In a shortened trading week, high volatility continued due to the now familiar conflict between a widening world recession and OPEC production cuts. There were, however, surprises along the way. When the weekly US inventory report was released on Wednesday showed US crude inventories falling by 200,000 barrels as opposed to an expected 3 million barrel increase, oil rebounded 14 percent from a drop earlier in the week. The inventory decline was largely due to a decrease in imports which may be only temporary or possibly an early indication that OPEC production cuts are starting to take hold. Prices closed out the week at $40 a barrel, a couple dollars below where they started.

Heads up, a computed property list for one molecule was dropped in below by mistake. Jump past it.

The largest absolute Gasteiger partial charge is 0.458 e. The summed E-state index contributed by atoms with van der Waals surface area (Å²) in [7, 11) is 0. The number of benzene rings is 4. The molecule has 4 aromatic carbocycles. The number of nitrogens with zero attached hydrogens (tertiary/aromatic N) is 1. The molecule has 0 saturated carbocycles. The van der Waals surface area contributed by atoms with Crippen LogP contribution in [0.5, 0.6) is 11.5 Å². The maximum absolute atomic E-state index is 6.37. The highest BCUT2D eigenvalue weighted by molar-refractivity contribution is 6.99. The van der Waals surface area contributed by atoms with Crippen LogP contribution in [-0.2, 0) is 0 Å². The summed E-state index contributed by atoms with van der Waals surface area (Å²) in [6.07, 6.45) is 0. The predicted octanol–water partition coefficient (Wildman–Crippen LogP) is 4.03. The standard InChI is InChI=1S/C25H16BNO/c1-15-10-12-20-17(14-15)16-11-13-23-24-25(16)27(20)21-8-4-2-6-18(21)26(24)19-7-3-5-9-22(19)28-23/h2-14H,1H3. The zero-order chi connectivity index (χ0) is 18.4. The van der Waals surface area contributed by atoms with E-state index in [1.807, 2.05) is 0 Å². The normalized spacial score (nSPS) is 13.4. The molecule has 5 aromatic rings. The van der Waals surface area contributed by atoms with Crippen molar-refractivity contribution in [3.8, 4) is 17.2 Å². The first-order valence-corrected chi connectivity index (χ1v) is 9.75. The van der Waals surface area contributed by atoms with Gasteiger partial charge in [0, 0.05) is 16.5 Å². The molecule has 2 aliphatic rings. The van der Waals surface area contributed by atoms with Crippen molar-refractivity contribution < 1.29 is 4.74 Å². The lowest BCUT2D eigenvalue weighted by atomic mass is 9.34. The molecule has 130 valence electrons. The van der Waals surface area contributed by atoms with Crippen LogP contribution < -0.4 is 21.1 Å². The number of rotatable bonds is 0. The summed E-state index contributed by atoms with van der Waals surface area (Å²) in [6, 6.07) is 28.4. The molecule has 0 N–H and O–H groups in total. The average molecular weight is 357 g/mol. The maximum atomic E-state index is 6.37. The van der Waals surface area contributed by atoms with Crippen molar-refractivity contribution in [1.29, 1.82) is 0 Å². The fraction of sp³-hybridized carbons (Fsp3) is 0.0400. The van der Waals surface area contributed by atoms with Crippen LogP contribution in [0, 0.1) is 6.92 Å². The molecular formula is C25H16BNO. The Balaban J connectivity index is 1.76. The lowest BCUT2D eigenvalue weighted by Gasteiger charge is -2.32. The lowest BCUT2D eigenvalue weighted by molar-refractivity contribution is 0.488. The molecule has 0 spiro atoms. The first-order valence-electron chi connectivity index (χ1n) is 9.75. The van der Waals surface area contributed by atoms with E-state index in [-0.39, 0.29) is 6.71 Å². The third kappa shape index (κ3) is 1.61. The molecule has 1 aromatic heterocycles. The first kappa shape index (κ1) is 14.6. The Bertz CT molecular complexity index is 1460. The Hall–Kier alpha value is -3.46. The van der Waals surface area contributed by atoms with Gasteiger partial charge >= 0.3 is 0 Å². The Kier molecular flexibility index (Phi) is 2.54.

Another major surprise in the week’s US stocks report was an increase in domestic oil consumption. Total US consumption of oil products was down by just 0.1 percent as compared to the same four week period last year. Gasoline and distillate consumption were actually up by 0.8 percent and 0.3 percent respectively. Jet fuel consumption is still down by about 15 percent as airlines reduce flights.
On Friday, natural gas prices fell below $4 per million BTUs for the first time in more than 6 years as the recession curbs demand for the fuel by factories and power plants.